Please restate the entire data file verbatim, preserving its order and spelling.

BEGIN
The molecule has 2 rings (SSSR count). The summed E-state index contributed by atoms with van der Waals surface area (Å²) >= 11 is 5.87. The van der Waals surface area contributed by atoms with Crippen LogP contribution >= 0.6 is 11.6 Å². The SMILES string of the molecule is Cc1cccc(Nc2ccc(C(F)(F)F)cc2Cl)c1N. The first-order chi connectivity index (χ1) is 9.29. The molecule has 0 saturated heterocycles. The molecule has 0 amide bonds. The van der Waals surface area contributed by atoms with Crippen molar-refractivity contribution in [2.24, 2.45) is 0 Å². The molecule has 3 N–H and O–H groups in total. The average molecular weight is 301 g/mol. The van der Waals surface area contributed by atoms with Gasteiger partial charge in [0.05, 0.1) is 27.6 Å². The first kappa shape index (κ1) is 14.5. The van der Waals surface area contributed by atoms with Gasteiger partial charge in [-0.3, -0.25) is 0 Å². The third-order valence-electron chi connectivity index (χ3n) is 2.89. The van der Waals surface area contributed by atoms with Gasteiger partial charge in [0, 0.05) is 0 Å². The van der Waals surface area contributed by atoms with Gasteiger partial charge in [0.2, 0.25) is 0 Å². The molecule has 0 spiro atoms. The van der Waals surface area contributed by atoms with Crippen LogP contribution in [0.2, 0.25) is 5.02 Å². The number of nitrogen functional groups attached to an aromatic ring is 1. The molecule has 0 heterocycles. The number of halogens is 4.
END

The molecule has 2 rings (SSSR count). The summed E-state index contributed by atoms with van der Waals surface area (Å²) >= 11 is 5.87. The van der Waals surface area contributed by atoms with Crippen LogP contribution >= 0.6 is 11.6 Å². The SMILES string of the molecule is Cc1cccc(Nc2ccc(C(F)(F)F)cc2Cl)c1N. The first-order chi connectivity index (χ1) is 9.29. The molecule has 0 saturated heterocycles. The molecule has 0 amide bonds. The van der Waals surface area contributed by atoms with Crippen molar-refractivity contribution in [2.24, 2.45) is 0 Å². The molecule has 3 N–H and O–H groups in total. The average molecular weight is 301 g/mol. The van der Waals surface area contributed by atoms with Gasteiger partial charge in [0.05, 0.1) is 27.6 Å². The first kappa shape index (κ1) is 14.5. The van der Waals surface area contributed by atoms with Gasteiger partial charge in [-0.3, -0.25) is 0 Å². The third-order valence-electron chi connectivity index (χ3n) is 2.89. The van der Waals surface area contributed by atoms with Gasteiger partial charge in [0, 0.05) is 0 Å². The van der Waals surface area contributed by atoms with Gasteiger partial charge in [0.2, 0.25) is 0 Å². The molecule has 0 spiro atoms. The van der Waals surface area contributed by atoms with Crippen LogP contribution in [0.2, 0.25) is 5.02 Å². The number of nitrogen functional groups attached to an aromatic ring is 1. The molecule has 0 heterocycles. The number of halogens is 4.